As the White House health care czar, Nancy-Ann DeParle couldn’t have a bigger challenge: cajoling various Democratic factions–not to mention some influential Republicans–to agree to a massive overhaul of the sprawling U.S. health care system, which makes up some 17% of the economy. But in an interview with KHN Senior Correspondent Julie Appleby, the new head of the White House Office of Health Reform showed characteristic bravado, saying she hasn’t given “a moment’s thought” to fashioning a fallback position in case Congress rejects the sweeping Obama view.
That’s typical of the 52-year-old Ohio native and former Rhodes scholar who grew up in Tennessee. In Washington, she ended up in the top spot at the Health Care Financing Administration, now called the Centers for Medicare and Medicaid Services. DeParle was legendary, as HCFA administrator, for having good relations with Congress. She was even able to charm former Republican Rep. Bill Thomas of California, a key lawmaker on health care who was known for sometimes being irascible.
Appleby spoke with DeParle last week.
Q: President Barack Obama is encouraging Congress to move ahead with health reform, but is holding himself somewhat above the fray. Some senators, including Chris Dodd, have said they want the White House more involved. At what point will he become more engaged in trying to use his popularity and authority to get a bill passed?
A: He has been doing that. A couple of weeks ago, he had a meeting with House chairs and Speaker (Nancy) Pelosi and Majority Leader (Steny) Hoyer. He held a meeting with a number of leading health care industry stakeholders, where they pledged to do their part to reduce health care costs over the next 10 years. He had a meeting with executives and CEOs about prevention and wellness and the things we can do there to lower health care costs. His voice is definitely being heard in this debate. They’re hearing from him strongly that this is health care reform that will lower costs and cover all Americans and protect peoples’ choice of doctors and plans. (That it) cannot wait, will not wait and must not wait another year. It will happen in the next few weeks.
Q: If a more ambitious proposal can’t be had, would the president accept a scaled-back package that set up some health exchanges, expanded Medicaid and reduced the number of uninsured by, say, half?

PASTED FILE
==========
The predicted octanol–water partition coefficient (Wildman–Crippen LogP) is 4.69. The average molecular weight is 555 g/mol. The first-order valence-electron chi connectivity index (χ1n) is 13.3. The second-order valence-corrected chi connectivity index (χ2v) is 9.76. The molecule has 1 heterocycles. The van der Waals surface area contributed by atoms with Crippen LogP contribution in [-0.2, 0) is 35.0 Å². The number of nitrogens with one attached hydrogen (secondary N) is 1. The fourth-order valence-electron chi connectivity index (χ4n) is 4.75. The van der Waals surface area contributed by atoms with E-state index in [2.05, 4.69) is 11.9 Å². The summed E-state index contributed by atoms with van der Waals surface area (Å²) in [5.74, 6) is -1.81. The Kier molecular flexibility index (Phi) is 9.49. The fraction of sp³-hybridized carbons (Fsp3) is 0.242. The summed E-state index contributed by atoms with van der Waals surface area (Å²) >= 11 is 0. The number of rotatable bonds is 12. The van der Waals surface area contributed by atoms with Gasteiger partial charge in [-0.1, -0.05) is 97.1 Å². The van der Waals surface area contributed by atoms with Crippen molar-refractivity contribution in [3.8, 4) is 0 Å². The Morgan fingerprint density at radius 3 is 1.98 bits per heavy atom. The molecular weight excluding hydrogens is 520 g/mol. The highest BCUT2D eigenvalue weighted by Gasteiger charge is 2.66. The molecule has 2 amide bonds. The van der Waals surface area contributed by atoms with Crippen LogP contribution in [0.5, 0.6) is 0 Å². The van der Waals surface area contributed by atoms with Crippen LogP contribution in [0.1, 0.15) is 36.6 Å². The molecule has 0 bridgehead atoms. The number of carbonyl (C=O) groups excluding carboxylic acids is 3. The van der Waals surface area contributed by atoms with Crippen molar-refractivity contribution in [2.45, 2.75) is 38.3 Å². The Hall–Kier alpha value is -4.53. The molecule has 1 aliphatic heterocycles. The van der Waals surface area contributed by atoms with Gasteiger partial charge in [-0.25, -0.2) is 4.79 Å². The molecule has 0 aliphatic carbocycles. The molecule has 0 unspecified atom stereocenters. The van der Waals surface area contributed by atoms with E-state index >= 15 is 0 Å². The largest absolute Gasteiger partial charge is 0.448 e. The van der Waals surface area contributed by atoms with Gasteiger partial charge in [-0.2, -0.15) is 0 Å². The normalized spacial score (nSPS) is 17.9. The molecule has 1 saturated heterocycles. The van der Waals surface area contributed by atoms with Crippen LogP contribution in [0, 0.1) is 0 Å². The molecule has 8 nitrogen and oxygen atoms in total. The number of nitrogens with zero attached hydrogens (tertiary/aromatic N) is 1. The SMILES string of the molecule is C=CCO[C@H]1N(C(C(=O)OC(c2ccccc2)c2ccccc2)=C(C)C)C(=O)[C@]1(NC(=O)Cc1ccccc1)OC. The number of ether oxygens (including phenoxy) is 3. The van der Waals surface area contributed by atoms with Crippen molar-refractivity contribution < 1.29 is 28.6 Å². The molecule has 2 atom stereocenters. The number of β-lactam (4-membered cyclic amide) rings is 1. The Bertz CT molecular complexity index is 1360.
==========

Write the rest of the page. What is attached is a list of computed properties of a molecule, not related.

A: I don’t think there’s any reason even to be thinking about that. I haven’t given it a moment’s thought. I’m working on a daily basis with three committees in the House and two in the Senate. They’re all very much on a track to do exactly what the president has asked them to do and to mark up bills that are very similar to the plan he articulated during the campaign.
Q: Congress is batting around cost-control measures as part of this discussion but also is considering a number of other ways to pay for health reform, including tax increases. Do you think the president would sign a health reform bill if paying for it relied mainly on new taxes?
Q: So what is he looking for?
A: I haven’t had that discussion with him. We proposed in our budget a $634 billion reserve fund, which was divided about equally between Medicare and Medicaid savings proposals and some new revenues. We’ve been working with Congress to identify other sources of Medicare and Medicaid savings and other sources of revenue. Again, I don’t believe a bill like the one you described will be presented to the president. I believe the bill will be fully financed, evenly divided between savings in Medicare and Medicaid and some other sources of revenue, such as the ones he’s identified.
Q: One of the ways to pay for health reform is taxing the health benefits workers now receive from their employers tax-free. Labor unions are supportive of health reform, but opposed to changing the health benefit tax exclusion. If taxing benefits is part of the proposal that comes out of Congress, is there anything you could say to labor unions that would get their support for that?